President Barack Obama has decided to keep Myanmar on the list of nations that are subject to US sanctions over its use of child soldiers.
The decision, announced on Tuesday came despite signs of progress in the discharge of under-age recruits from the formerly military-ruled nation's armed forces, known as the Tatmadaw.
A US official said that Obama had not granted Myanmar a waiver from the sanctions applied under the Child Soldier Prevention Act (CPSA).
The law prevents US military assistance to or the sale of licences for commercial military sales to cited nations.
In his annual determination, Obama also declined to grant waivers to Syria and Sudan, which like Myanmar were among nine states named on a CPSA list released by the State Department in June.
Obama did however grant waivers under the law to Rwanda, Somalia and Yemen.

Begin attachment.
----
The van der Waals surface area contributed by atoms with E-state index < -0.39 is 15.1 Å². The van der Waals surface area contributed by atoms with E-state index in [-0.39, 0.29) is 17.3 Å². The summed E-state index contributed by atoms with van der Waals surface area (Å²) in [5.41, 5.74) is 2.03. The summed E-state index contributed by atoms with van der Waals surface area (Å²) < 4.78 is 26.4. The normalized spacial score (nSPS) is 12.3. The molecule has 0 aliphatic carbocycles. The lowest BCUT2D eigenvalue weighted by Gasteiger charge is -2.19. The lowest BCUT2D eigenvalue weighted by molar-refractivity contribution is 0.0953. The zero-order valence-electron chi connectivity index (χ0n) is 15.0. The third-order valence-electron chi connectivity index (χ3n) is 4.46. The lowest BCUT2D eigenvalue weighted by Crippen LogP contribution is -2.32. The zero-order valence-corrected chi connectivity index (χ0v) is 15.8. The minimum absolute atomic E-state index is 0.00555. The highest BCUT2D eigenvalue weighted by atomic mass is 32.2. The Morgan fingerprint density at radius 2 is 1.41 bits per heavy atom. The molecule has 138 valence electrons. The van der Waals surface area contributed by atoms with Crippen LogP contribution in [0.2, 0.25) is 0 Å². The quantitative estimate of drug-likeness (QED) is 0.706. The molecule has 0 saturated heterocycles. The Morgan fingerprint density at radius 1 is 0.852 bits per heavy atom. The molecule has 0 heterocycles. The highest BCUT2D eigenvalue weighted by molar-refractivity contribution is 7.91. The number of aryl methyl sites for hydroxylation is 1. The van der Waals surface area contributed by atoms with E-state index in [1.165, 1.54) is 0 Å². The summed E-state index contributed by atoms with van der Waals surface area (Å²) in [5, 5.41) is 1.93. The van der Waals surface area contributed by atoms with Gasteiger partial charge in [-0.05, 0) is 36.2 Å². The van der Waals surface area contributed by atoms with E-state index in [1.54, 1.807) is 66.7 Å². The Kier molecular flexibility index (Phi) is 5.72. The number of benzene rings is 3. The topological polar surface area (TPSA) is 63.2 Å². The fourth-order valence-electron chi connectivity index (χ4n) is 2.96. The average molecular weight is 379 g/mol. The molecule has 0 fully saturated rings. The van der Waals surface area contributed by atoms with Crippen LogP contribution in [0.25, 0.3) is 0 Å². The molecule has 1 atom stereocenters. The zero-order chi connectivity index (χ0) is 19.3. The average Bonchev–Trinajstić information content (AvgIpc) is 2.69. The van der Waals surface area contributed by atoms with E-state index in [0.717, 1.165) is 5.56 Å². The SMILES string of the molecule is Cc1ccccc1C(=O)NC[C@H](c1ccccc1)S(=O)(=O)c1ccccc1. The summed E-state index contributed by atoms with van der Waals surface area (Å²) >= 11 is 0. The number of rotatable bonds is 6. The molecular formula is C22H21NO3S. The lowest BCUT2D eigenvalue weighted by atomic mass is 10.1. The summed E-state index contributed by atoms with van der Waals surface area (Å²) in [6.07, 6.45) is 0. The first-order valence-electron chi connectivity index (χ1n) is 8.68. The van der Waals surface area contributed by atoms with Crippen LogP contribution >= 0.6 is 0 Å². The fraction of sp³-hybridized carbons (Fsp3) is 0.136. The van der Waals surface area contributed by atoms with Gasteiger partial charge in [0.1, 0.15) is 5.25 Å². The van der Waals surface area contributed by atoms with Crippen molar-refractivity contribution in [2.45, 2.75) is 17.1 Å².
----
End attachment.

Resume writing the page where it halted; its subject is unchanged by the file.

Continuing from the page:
He granted partial waivers to the Central African Republic, the Democratic Republic of Congo and South Sudan.
The United Nations praised Myanmar last week for making progress in thinning the numbers of child soldiers in the ranks of its armed forces.
The military released 109 children and young people from service, in the largest single release of child recruits since the formerly junta-ruled nation committed to ending the recruitment and use of children in June 2012.
A total of 472 children and young people have been released since then as the military has slowed -- but not yet completely halted -- its use of children.
There are no verifiable figures on how many children are currently serving in Myanmar's huge military, which has faced a slew of accusations over rights abuses, including the forced recruitment of children to work as porters or even human mine detectors.
A quasi-civilian regime led by former general Thein Sein has steered Myanmar out of decades of isolation and has won the support of the United States, which has lifted many economic sanctions imposed on the former junta.